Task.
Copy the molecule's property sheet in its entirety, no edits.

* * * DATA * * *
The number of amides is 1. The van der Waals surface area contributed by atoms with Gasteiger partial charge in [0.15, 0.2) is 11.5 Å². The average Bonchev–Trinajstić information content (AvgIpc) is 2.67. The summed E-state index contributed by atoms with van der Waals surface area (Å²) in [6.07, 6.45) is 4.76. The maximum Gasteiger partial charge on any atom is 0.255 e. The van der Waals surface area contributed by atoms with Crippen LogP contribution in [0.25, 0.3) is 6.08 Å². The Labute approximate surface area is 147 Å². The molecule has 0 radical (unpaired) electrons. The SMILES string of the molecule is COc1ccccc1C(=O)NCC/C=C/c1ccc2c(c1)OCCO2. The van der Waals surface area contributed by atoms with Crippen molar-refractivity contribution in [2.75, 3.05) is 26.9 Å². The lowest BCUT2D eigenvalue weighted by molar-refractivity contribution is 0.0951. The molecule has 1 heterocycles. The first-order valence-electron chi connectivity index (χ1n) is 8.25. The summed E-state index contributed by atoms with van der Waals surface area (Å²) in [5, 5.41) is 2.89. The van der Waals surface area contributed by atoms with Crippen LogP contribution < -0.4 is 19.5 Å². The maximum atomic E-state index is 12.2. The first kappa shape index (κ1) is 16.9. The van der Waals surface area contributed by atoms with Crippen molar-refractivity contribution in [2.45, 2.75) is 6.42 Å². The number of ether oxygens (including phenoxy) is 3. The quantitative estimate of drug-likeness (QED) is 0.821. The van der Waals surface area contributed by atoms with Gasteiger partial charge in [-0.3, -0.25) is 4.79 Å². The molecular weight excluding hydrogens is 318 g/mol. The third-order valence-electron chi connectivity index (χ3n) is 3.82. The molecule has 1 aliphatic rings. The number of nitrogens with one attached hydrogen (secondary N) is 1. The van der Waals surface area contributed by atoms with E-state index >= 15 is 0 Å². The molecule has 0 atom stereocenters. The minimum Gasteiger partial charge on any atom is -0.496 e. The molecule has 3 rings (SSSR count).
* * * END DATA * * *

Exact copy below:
The number of amides is 1. The van der Waals surface area contributed by atoms with Gasteiger partial charge in [0.15, 0.2) is 11.5 Å². The average Bonchev–Trinajstić information content (AvgIpc) is 2.67. The summed E-state index contributed by atoms with van der Waals surface area (Å²) in [6.07, 6.45) is 4.76. The maximum Gasteiger partial charge on any atom is 0.255 e. The van der Waals surface area contributed by atoms with Crippen LogP contribution in [0.25, 0.3) is 6.08 Å². The Labute approximate surface area is 147 Å². The molecule has 0 radical (unpaired) electrons. The SMILES string of the molecule is COc1ccccc1C(=O)NCC/C=C/c1ccc2c(c1)OCCO2. The van der Waals surface area contributed by atoms with Crippen molar-refractivity contribution in [2.75, 3.05) is 26.9 Å². The lowest BCUT2D eigenvalue weighted by molar-refractivity contribution is 0.0951. The molecule has 1 heterocycles. The first-order valence-electron chi connectivity index (χ1n) is 8.25. The summed E-state index contributed by atoms with van der Waals surface area (Å²) in [5, 5.41) is 2.89. The van der Waals surface area contributed by atoms with Crippen LogP contribution < -0.4 is 19.5 Å². The maximum atomic E-state index is 12.2. The first kappa shape index (κ1) is 16.9. The van der Waals surface area contributed by atoms with Crippen molar-refractivity contribution in [2.45, 2.75) is 6.42 Å². The number of ether oxygens (including phenoxy) is 3. The quantitative estimate of drug-likeness (QED) is 0.821. The van der Waals surface area contributed by atoms with Gasteiger partial charge in [-0.3, -0.25) is 4.79 Å². The molecular weight excluding hydrogens is 318 g/mol. The third-order valence-electron chi connectivity index (χ3n) is 3.82. The molecule has 1 aliphatic rings. The number of nitrogens with one attached hydrogen (secondary N) is 1. The van der Waals surface area contributed by atoms with E-state index >= 15 is 0 Å². The molecule has 0 atom stereocenters. The minimum Gasteiger partial charge on any atom is -0.496 e. The molecule has 3 rings (SSSR count).